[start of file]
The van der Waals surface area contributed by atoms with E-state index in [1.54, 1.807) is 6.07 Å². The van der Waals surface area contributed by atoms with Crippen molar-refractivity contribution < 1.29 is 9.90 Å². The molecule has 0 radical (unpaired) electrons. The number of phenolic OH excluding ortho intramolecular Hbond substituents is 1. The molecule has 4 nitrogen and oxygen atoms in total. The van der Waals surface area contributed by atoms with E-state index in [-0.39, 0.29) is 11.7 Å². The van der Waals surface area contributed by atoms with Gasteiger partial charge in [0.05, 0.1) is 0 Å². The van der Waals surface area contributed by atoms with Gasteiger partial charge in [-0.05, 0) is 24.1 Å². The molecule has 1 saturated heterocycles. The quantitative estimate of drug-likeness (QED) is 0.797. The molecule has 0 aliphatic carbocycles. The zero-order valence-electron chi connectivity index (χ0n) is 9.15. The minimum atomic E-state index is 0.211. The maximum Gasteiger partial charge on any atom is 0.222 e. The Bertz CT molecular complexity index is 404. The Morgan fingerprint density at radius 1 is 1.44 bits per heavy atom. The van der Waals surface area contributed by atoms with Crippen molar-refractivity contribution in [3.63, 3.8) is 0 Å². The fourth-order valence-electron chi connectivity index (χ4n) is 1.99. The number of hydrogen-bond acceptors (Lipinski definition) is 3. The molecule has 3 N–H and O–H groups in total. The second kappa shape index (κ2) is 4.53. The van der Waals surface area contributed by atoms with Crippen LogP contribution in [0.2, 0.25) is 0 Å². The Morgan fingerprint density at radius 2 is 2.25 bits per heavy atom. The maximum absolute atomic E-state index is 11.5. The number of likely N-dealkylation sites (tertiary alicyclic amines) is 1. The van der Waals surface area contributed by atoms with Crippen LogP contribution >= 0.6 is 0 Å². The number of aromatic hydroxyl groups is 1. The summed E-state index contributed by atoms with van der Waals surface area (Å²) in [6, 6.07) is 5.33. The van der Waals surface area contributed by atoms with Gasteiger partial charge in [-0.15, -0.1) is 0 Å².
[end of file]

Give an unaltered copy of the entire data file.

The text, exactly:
The van der Waals surface area contributed by atoms with E-state index in [1.54, 1.807) is 6.07 Å². The van der Waals surface area contributed by atoms with Crippen molar-refractivity contribution < 1.29 is 9.90 Å². The molecule has 0 radical (unpaired) electrons. The number of phenolic OH excluding ortho intramolecular Hbond substituents is 1. The molecule has 4 nitrogen and oxygen atoms in total. The van der Waals surface area contributed by atoms with E-state index in [-0.39, 0.29) is 11.7 Å². The van der Waals surface area contributed by atoms with Gasteiger partial charge in [0.05, 0.1) is 0 Å². The van der Waals surface area contributed by atoms with Gasteiger partial charge in [-0.05, 0) is 24.1 Å². The molecule has 1 saturated heterocycles. The quantitative estimate of drug-likeness (QED) is 0.797. The molecule has 0 aliphatic carbocycles. The zero-order valence-electron chi connectivity index (χ0n) is 9.15. The minimum atomic E-state index is 0.211. The maximum Gasteiger partial charge on any atom is 0.222 e. The Bertz CT molecular complexity index is 404. The Morgan fingerprint density at radius 1 is 1.44 bits per heavy atom. The van der Waals surface area contributed by atoms with Crippen molar-refractivity contribution in [3.63, 3.8) is 0 Å². The fourth-order valence-electron chi connectivity index (χ4n) is 1.99. The number of hydrogen-bond acceptors (Lipinski definition) is 3. The molecule has 3 N–H and O–H groups in total. The second kappa shape index (κ2) is 4.53. The van der Waals surface area contributed by atoms with Crippen LogP contribution in [0.2, 0.25) is 0 Å². The Morgan fingerprint density at radius 2 is 2.25 bits per heavy atom. The maximum absolute atomic E-state index is 11.5. The number of likely N-dealkylation sites (tertiary alicyclic amines) is 1. The van der Waals surface area contributed by atoms with Crippen LogP contribution >= 0.6 is 0 Å². The number of aromatic hydroxyl groups is 1. The summed E-state index contributed by atoms with van der Waals surface area (Å²) in [6, 6.07) is 5.33. The van der Waals surface area contributed by atoms with Gasteiger partial charge in [-0.15, -0.1) is 0 Å².